Collection Efforts at National Museum of Natural History

Through its Peer and Rolling awards programs, GGI has funded over 100 Smithsonian projects to collect and preserve Earth’s biodiversity in the Smithsonian’s biorepository. The Smithsonian’s biorepository is perhaps the flagship facility for biodiversity genomics and seeks to maintain that position through the continued growth and investment in genetic collections for research both at the Smithsonian and globally. Through GGI’s support, the NMNH has made more than 100,000 standardized plant and animal genetic samples discoverable for research.

Global Collections Efforts

The Global Genome Biodiversity Network

Early on, GGI working within the unique framework of the Smithsonian, focused on eliminating the biggest obstacle obstructing universal genomic research: the preservation of, and access to, genomic samples. Realizing that global progress towards this goal required international partnership and collaboration, GGI founded and leads GGBN, the pre-eminent worldwide guide to accessible biodiversity genomic samples.

GGBN is an international network of biorepositories because multilateral collaboration is essential in the 21st century. As of December 2018, this five year old, rapidly expanding network has over 80 members in 30 countries, over 1.8 million samples, and already contains over a third of all biological families on Earth. GGBN is a “big data” one-stop index to all scientific genomic samples on Earth, serving as the infrastructure for GGI collections.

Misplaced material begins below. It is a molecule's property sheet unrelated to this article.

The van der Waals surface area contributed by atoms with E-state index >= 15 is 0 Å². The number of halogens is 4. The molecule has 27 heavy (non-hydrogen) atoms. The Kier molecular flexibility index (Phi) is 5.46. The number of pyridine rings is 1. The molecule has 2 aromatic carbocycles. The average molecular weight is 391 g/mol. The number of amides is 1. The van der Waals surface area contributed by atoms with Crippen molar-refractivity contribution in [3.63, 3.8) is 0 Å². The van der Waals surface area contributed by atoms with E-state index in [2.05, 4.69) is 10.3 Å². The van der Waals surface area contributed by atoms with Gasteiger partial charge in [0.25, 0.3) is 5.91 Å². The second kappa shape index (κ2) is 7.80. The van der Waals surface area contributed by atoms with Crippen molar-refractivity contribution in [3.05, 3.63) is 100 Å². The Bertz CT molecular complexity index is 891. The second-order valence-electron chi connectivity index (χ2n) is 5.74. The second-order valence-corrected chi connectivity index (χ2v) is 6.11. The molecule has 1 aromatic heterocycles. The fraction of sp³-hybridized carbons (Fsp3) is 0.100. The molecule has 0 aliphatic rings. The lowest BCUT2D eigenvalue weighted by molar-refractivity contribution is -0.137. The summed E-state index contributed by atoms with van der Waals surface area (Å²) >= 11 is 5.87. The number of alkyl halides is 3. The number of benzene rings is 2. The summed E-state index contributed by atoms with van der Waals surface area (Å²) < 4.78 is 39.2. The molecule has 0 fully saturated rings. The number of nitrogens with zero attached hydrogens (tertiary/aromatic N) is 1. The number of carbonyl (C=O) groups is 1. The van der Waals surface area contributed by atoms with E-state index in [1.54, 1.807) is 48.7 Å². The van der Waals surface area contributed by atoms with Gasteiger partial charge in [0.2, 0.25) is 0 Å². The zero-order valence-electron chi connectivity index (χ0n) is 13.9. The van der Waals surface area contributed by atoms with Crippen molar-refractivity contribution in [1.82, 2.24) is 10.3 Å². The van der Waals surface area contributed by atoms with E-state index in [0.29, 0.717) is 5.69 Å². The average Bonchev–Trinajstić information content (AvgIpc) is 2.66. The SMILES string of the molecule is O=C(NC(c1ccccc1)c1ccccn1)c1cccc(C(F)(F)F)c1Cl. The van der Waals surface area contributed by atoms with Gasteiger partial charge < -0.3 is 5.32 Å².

GGI Gardens

With the collections infrastructure well in place through GGBN, the Global Genome Initiative is now focusing its efforts in strategically filling those collections starting with gaps in plant biodiversity. The Global Genome Initiative for Gardens (GGI-Gardens) is an international partnership dedicated to preserving and understanding plant diversity on Earth by sampling tissues from gardens, greenhouses, and arboreta and making the records of these tissues discoverable for research in order to better understand their relevance to humanity. As of December 2018, the Gardens partnership consists of 19 members from five countries working towards the preservation and discoverability of their living collections.

There are an estimated 350,000 species of plants on Earth and a large number of them have not yet been discovered or described. Collecting, much less preserving genome-quality tissue samples, for so many organisms is a monumental task, but one that GGI-Gardens is prepared to tackle. Unlike animals, extraordinary proportions of all plant diversity have been in cultivation by gardeners literally for millennia. One third of the botanic gardens around the world contain more than 30% of land plant species, 59% of land plant genera, and 75% of land plant families, globally. From this strategic perspective, botanic gardens are uniquely positioned to answer to the GGI mission—to preserve and understand Earth’s genomic biodiversity.